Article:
MSGR THOMAS BOHLIN, OPUS DEI: He's a very gentle soul. Whereas John Paul was a great figure, a great figure on the stage like an actor who dominated the world, in Benedict, you can find somebody who is a deep thinker.
HARRIS: Joseph Ratzinger, the so-called "Professor Pope," grew up in Nazi Germany, a studious boy who was unwillingly drafted into the army. At the Vatican, he developed a reputation as a brilliant theologian, and also a hard-liner, strenuously condemning divorce, homosexuality, and abortion. As Pope John Paul's lieutenant, he earned nicknames like "Cardinal No," and "God's Rottweiler."
DAVID GIBSON, AUTHOR OF THE RULE OF BENEDICT: There's a temptation to see him as a different person now. He's a grandfatherly-looking fellow dressed in white with the great white hair. He's a very sweet man in person. But he's the same Joseph Ratzinger. He has very strong principles.
HARRIS: Benedict has also created controversy, like in this speech, where he included a quote calling Islam evil. Afterwards, there were riots in the Muslim world. Do you think, at times, he has something of a tin ear?
GIBSON: Yes. He just doesn't really think about often the consequences, especially now that he's Pope, of things that he says to people.
HARRIS: While this Pope is more conservative than many American Catholics, he is not expected to come here to scold. As he said from his window above St. Peter's Square today, his main message is that Jesus is the way to hope and love.
POPE BENEDICT XVI: I ask you all to pray for the success of my visit.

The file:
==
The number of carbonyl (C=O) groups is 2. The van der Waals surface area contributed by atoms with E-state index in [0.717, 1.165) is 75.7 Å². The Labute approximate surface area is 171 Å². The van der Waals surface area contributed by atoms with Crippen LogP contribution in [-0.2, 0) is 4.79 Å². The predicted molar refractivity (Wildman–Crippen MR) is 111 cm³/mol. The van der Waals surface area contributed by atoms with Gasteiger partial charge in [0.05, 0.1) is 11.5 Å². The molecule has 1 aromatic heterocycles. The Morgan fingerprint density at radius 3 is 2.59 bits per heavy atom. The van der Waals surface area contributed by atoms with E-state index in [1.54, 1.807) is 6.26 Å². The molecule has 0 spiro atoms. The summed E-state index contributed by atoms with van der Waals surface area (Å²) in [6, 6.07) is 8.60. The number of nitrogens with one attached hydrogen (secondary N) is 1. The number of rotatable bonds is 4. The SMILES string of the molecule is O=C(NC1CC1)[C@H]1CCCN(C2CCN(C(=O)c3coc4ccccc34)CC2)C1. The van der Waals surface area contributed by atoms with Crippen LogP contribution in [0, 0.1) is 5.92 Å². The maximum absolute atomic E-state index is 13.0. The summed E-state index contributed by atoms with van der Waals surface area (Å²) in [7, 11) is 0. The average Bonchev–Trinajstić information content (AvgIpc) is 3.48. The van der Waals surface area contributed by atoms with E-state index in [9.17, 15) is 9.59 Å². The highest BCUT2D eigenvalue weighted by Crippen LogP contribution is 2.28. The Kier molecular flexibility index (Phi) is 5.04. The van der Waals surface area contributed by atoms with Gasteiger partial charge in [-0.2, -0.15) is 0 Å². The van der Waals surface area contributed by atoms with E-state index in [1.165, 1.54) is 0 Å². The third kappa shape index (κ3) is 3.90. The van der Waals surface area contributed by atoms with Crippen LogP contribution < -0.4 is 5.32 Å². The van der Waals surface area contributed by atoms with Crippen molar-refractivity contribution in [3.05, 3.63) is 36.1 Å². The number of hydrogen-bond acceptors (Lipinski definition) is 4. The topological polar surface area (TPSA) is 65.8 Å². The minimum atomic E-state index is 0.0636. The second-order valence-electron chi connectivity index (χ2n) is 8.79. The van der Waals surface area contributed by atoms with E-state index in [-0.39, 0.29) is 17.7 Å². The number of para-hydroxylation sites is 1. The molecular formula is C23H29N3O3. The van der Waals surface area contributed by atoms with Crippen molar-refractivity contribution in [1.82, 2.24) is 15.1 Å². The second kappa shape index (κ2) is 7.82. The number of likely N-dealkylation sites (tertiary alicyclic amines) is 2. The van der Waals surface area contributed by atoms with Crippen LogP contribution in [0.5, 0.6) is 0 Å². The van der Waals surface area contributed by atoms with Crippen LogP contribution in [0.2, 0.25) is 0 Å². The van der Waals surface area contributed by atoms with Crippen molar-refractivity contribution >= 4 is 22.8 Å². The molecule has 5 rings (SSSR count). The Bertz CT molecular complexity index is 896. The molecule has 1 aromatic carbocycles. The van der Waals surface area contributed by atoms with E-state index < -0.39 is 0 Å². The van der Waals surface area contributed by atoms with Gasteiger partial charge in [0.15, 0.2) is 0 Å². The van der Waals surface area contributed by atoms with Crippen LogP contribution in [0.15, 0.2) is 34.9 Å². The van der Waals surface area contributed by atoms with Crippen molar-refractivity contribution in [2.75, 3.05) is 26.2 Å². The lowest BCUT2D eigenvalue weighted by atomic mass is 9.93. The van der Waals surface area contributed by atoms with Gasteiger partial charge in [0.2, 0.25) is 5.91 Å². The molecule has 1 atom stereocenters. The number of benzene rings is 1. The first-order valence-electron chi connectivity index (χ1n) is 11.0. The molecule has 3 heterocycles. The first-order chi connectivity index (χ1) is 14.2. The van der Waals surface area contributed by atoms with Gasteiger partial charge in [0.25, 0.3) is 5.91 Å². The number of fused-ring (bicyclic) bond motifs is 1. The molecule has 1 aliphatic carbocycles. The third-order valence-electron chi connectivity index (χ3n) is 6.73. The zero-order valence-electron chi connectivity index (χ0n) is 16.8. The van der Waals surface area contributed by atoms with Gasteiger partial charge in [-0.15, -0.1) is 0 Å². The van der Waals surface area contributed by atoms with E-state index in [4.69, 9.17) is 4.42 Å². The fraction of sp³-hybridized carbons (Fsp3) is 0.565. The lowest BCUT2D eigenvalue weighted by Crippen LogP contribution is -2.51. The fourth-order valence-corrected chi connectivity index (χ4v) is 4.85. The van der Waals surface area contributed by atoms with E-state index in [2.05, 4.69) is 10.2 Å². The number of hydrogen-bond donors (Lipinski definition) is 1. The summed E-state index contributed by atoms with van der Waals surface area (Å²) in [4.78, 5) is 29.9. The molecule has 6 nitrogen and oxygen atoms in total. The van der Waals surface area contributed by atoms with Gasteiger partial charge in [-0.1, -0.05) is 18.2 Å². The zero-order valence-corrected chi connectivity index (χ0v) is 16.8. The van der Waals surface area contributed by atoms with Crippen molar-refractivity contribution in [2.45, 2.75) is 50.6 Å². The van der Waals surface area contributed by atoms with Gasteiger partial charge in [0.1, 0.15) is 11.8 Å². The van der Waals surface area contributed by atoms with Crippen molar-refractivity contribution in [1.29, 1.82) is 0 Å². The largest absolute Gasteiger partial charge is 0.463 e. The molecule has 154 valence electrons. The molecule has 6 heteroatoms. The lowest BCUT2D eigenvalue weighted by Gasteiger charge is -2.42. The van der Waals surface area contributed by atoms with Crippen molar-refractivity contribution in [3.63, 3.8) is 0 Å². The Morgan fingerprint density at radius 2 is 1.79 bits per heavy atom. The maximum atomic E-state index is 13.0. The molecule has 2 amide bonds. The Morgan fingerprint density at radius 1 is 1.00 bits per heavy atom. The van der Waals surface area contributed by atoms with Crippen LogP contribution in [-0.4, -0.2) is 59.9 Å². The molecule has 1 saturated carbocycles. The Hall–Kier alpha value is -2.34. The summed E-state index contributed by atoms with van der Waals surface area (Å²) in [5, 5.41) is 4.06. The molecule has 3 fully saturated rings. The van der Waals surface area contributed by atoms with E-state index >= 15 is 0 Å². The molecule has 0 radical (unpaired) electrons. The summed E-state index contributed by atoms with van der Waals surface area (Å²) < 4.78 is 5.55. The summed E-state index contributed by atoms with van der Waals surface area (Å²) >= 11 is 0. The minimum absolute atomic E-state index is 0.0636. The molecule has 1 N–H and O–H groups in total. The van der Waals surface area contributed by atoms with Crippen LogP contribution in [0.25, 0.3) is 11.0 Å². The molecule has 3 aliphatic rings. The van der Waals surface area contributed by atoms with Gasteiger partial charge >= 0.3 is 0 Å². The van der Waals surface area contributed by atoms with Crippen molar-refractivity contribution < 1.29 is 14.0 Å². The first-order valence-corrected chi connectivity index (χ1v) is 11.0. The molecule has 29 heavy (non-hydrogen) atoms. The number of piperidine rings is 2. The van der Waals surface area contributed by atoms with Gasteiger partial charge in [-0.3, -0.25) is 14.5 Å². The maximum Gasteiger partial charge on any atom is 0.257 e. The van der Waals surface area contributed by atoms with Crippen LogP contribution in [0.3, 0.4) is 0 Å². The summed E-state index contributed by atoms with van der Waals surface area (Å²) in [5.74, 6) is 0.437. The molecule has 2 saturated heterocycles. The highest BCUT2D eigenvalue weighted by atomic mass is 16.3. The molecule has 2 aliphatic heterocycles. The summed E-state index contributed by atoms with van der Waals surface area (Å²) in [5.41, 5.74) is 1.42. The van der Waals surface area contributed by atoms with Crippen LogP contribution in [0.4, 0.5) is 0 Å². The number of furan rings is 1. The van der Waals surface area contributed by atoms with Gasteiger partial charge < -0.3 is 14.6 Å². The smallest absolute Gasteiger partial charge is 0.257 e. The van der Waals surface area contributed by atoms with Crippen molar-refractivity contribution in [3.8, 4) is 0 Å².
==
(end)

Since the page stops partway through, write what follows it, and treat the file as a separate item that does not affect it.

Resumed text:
HARRIS: And Pope Benedict will visit the White House and Ground Zero and hold two open-air masses. He's also expected to address the priest sex abuse scandal.
#From the NBC Nightly News:
LESTER HOLT: Another big story we're watching in the days ahead is the Pope's historic first visit to the U.S. Today Pope Benedict asked the faithful in St. Peter's Square to pray for the success of his trip. As we hear from NBC's Anne Thompson, he'll find an American church facing serious challenges.
ANNE THOMPSON: What is typical at St. Matthew's Cathedral in the nation's capital, a full congregation for Sunday mass, is increasingly unusual for many Catholic churches. The ranks of the priests who lead them are shrinking, along with weekly churchgoers, about 41 percent of Catholics. Yet Pope Benedict comes to a church more vibrant here than in his native Europe, where, in some places, the percentage of Catholics attending mass sinks to single digits.
CARDINAL JOHN FOLEY, VATICAN OFFICIAL: The Holy Father sees in the United States a place where religion is strong -- not only the Catholic Church but other religious expression. And that for him is a source of hope.
THOMPSON: His American flock is marked by a strong streak of independence, as many Catholics here disagree with the church's teachings on several issues – 60 percent of Catholics support the death penalty; 55 percent say stem cell research is important; 51 percent think abortion should be legal in all or most cases; and 42 percent favor gay marriage, a higher percentage than the rest of the country. It is a church with changing demographics. Much of its energy now comes from new immigrants -- Asians and especially Hispanics.
GEORGE WEIGEL, NBC NEWS VATICAN EXPERT: The Catholic Church has been the most successful immigrant assimilator in our history.
THOMPSON: But it is a church still scarred by the priest sex abuse scandals earlier this decade, paying out $2 billion in settlements; impacting schools, parishes and charities -- an issue Pope Benedict is expected to address.
FATHER THOMAS REESE, GEORGETOWN UNIVERSITY: It's had a devastating impact on the church, but hopefully, we have learned, and frankly, hopefully, the church can become part of the solution, rather than part of the problem.
THOMPSON: Eager to move forward, the American Catholic Church welcomes the Pope, anxious to learn about him, and for him to understand the culture that both connects and distances it from Rome. Anne Thompson, NBC News, New York.